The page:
For years, financial markets have been fretting about "looming" Federal Reserve interest rate hikes that keep getting pushed further into the future. One of investors' greatest fears is what could happen to corporate bonds, which experienced a boom linked to aggressive stimulus measures from world central banks, when the Fed began to tighten monetary policy for the first time in nearly a decade.
But something funny happened in recent months: Corporate bond markets retreated despite expectations that the Fed wouldn't be touching official borrowing costs, at zero since late 2008, at least until early 2016 (see Fortune and Bloomberg).
For years now, corporate bonds have been the darlings of Wall Street as investors sought higher returns amid low official interest rates from the Federal Reserve and the European Central Bank. The energy sector saw especially high levels of borrowing as America's fracking boom took off. Now that the prices of oil and other commodities have tanked, that sector is leading the way in losses.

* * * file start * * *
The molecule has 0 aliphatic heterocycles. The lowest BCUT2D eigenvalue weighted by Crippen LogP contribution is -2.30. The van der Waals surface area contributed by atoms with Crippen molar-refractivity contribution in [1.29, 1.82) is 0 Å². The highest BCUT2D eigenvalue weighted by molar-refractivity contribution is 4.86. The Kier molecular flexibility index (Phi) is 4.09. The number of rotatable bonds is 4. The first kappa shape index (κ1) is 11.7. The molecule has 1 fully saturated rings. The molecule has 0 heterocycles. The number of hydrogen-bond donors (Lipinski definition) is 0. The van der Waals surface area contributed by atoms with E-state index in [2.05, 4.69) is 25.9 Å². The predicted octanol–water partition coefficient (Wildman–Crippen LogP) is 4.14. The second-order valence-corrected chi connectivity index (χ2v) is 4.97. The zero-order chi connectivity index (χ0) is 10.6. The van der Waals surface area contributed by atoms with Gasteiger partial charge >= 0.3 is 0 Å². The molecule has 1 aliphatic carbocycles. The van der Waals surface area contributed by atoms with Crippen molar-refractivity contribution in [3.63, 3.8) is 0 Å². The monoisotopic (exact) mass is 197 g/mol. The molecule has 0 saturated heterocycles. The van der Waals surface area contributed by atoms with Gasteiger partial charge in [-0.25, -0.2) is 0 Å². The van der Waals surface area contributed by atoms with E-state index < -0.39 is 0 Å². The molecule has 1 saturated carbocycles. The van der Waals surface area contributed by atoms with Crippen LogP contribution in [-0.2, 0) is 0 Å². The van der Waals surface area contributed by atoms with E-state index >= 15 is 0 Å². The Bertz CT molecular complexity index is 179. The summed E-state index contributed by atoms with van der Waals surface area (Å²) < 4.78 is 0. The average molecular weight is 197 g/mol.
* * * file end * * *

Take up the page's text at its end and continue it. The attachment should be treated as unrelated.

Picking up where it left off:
The corporate bond bonanza extended beyond US shores, and many emerging markets also got in on the action while the going was good and liquidity remained ample. Now that some signs of strain are beginning to emerge, a common theme recurrent with the causes of the 2008 financial crisis begins to emerge across firms and countries—leverage hurts on the way down.
José Viñals, financial counselor and director of the Monetary and Capital Markets Department of the International Monetary Fund, flagged such risks in a presentation at the Peterson Institute for International Economics.
He flagged the possibility that, because of close ties between major developing-country corporations and their home governments, any crisis in corporate debt could quickly hit sovereign bonds as well.
Economist Yu Yongding, of Chinese Academy of Social Sciences, cited worries about corporate bonds in his own country during a presentation last month.
"The rise in China's corporate debt-to-GDP ratio imposes [a] most serious threat to China's financial stability in medium and long term," he said.
The market is already showing signs of strain for local bankers, Bloomberg reports.